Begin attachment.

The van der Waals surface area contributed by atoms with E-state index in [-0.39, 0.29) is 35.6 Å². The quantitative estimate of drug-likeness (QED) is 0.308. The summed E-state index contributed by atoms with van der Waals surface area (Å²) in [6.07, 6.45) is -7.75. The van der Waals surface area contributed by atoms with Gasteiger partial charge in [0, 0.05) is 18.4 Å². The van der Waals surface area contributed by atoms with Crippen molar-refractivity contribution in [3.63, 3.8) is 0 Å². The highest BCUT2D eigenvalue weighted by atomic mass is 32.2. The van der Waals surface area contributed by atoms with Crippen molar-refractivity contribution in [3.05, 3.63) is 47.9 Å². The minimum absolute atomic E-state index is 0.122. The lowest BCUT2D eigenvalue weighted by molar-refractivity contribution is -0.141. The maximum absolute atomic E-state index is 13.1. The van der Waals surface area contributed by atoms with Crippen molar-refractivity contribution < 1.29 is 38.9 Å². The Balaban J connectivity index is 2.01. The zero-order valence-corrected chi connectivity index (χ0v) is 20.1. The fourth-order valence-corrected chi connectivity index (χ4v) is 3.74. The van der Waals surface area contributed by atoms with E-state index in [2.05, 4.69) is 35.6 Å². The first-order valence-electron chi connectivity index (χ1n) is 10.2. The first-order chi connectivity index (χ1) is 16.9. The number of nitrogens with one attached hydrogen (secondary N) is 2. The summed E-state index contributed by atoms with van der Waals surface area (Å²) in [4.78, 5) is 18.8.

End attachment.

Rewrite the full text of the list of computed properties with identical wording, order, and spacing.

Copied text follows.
The van der Waals surface area contributed by atoms with E-state index in [-0.39, 0.29) is 35.6 Å². The quantitative estimate of drug-likeness (QED) is 0.308. The summed E-state index contributed by atoms with van der Waals surface area (Å²) in [6.07, 6.45) is -7.75. The van der Waals surface area contributed by atoms with Gasteiger partial charge in [0, 0.05) is 18.4 Å². The van der Waals surface area contributed by atoms with Crippen molar-refractivity contribution in [3.63, 3.8) is 0 Å². The highest BCUT2D eigenvalue weighted by atomic mass is 32.2. The van der Waals surface area contributed by atoms with Crippen molar-refractivity contribution in [3.05, 3.63) is 47.9 Å². The minimum absolute atomic E-state index is 0.122. The lowest BCUT2D eigenvalue weighted by molar-refractivity contribution is -0.141. The maximum absolute atomic E-state index is 13.1. The van der Waals surface area contributed by atoms with Crippen molar-refractivity contribution < 1.29 is 38.9 Å². The Balaban J connectivity index is 2.01. The zero-order valence-corrected chi connectivity index (χ0v) is 20.1. The fourth-order valence-corrected chi connectivity index (χ4v) is 3.74. The van der Waals surface area contributed by atoms with E-state index in [2.05, 4.69) is 35.6 Å². The first-order valence-electron chi connectivity index (χ1n) is 10.2. The first-order chi connectivity index (χ1) is 16.9. The number of nitrogens with one attached hydrogen (secondary N) is 2. The summed E-state index contributed by atoms with van der Waals surface area (Å²) in [4.78, 5) is 18.8.